This article was written by Nadia as a guest piece for We Are The City.
I’m pretty lucky – in my line of work when I tell people what I do, it immediately opens up a dialogue where even complete strangers seem extraordinarily honest in sharing their story.
(This is in comparison to my accountant husband who seems to be on the opposite end of this spectrum – I have nothing against accountants, it just seems to be the way!) In particular, I’m often struck by men’s willingness to share with me, which almost seems cathartic.
Why is this?
There has been so much focus on what has changed for women over the past few decades. We’ve seen more women entering the UK workforce with 2.2 million of those women now being the breadwinner. We’ve discussed the glass ceiling and the unconscious (and at times conscious) bias against women who work part time or flexibly due to childcare. And we’ve discussed the gender pay gap, appalled by the statistics and even more shocked at how many years it will take to reduce it.
The media and film industry is filled with stories of women who are trying to juggle it all – I watched Bad Mom’s recently that made me both cringe and shake my head in despair. And organisations have put a significant amount of resource to supporting women progress, rolling out unconscious bias training, returnship programmes, creating dedicated Diversity and Inclusion teams etc.
And the men…
Well, there are generally four categories (I simplify of course):
- Confused – “What gender issues? Our organisation doesn’t have any biases, unconscious or otherwise, everyone is treated fairly.”
- Passive – “I get there’s a problem but there’s plenty of resource out there supporting women, I don’t need to do anything.”
- Angry – “Unbelievable, another female only programme!” Just watch, next they’re going to make all us men redundant!”
- Engaged – “We need to sort this out. The business case is strong and I want to do everything I can to make sure women get treated fairly.”
Empathy with the angry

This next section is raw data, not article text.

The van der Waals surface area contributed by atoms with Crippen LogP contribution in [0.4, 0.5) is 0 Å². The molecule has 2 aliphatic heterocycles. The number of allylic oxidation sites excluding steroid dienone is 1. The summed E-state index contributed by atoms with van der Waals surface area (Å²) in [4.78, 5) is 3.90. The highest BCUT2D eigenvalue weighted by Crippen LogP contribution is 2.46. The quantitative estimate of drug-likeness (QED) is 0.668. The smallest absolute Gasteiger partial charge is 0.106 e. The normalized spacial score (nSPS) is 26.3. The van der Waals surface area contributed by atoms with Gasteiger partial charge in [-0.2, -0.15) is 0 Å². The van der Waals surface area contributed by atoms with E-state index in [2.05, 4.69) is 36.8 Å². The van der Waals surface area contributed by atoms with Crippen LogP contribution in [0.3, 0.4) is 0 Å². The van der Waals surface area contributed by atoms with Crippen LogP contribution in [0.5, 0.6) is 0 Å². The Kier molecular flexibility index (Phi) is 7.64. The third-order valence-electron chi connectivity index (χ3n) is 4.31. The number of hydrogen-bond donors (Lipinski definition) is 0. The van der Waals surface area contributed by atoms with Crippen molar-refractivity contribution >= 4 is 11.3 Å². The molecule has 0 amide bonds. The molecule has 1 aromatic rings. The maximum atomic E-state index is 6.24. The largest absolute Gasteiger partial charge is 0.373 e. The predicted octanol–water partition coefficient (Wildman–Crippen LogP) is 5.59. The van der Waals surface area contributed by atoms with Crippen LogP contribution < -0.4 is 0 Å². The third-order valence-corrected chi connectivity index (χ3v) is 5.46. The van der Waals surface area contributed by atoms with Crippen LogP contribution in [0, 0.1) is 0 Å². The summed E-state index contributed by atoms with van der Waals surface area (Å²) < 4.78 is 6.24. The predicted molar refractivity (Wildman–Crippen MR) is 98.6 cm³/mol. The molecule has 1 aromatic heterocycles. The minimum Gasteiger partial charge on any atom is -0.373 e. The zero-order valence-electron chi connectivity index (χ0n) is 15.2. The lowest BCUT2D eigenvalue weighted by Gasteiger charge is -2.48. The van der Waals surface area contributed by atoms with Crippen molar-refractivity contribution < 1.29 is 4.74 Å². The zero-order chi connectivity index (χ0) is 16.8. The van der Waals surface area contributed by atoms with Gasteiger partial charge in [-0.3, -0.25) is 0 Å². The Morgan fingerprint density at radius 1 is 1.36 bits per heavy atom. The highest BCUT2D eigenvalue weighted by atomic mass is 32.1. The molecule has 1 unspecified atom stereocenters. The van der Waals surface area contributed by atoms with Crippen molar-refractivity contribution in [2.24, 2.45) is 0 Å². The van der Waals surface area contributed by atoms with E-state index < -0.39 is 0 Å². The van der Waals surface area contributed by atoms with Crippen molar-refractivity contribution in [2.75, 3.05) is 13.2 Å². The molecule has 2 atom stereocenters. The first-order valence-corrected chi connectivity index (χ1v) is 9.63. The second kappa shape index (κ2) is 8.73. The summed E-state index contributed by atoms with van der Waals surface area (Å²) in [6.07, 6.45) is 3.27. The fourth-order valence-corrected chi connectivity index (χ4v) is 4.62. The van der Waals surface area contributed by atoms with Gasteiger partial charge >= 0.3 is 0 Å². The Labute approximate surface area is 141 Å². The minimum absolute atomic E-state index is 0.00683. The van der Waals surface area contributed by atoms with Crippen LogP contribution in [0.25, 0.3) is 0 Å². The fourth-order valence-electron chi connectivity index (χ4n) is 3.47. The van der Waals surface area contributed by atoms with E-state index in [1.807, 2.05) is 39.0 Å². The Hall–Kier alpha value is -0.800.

This may surprise you, but I understand the angry men. Let’s widen the lens and look at our gender issues more holistically. Men have traditionally been the ‘provider’ of the family. The societal and organisational expectation is that they step up and work harder to financially support their family. But just as women over the past forty years have wanted to focus on their careers, there is abundant research to show the shift that men want to be more involved fathers. They want to be present and school events, pick up and drop offs, and be around to read bedtime stories. And yet there is less acceptance from organisations of this change in role for men.
Very few companies put resource towards supporting men achieve the balance they need in their lives or into creating a culture where everyone can work flexibly, not just women.
In fact, men have been put under more pressure to adhere to their gender stereotypical norms following the 2009 economic crash – we expect that they will financially support their families at a time of significant social, political and economic instability.
What should organisations do?
The golden question. Organisations need to spread their resources when it comes to achieving gender balance. That doesn’t mean stopping the women-only programmes but also opening up a dialogue with men too. To date the conversation with men around gender balance tends to be based on them doing what’s right for women. After all, we still have majority men in positions of power so if they buy into the business case then the organisation will follow. A fair argument and we definitely need to hang on to those engaged men and continue to build the pool.
However, that’s not the only reason we need to engage men in the conversation of gender balance. My research on Flexible Fathers, together with the multitude of men who want to talk to me about this issue, suggests that they want more gender balance because it will improve their lives too. The Samaritans reported the 2017 UK male suicide rate is three times higher than for women and highest for men aged 40-44.
This is the time in their life when they generally have dependents and are under significant pressure to provide. The figure suggests many men haven’t got the right balance in their lives, causing stress, anxiety and unhappiness.
So let’s talk, men. Let’s find out more about the other side of the gender coin. Let’s put resource into developing a strong culture where men and women are encouraged to work flexibly, in a way that meets both business and personal needs. Let’s focus on creating a society where it is accepted that women progress their careers and men look after their children.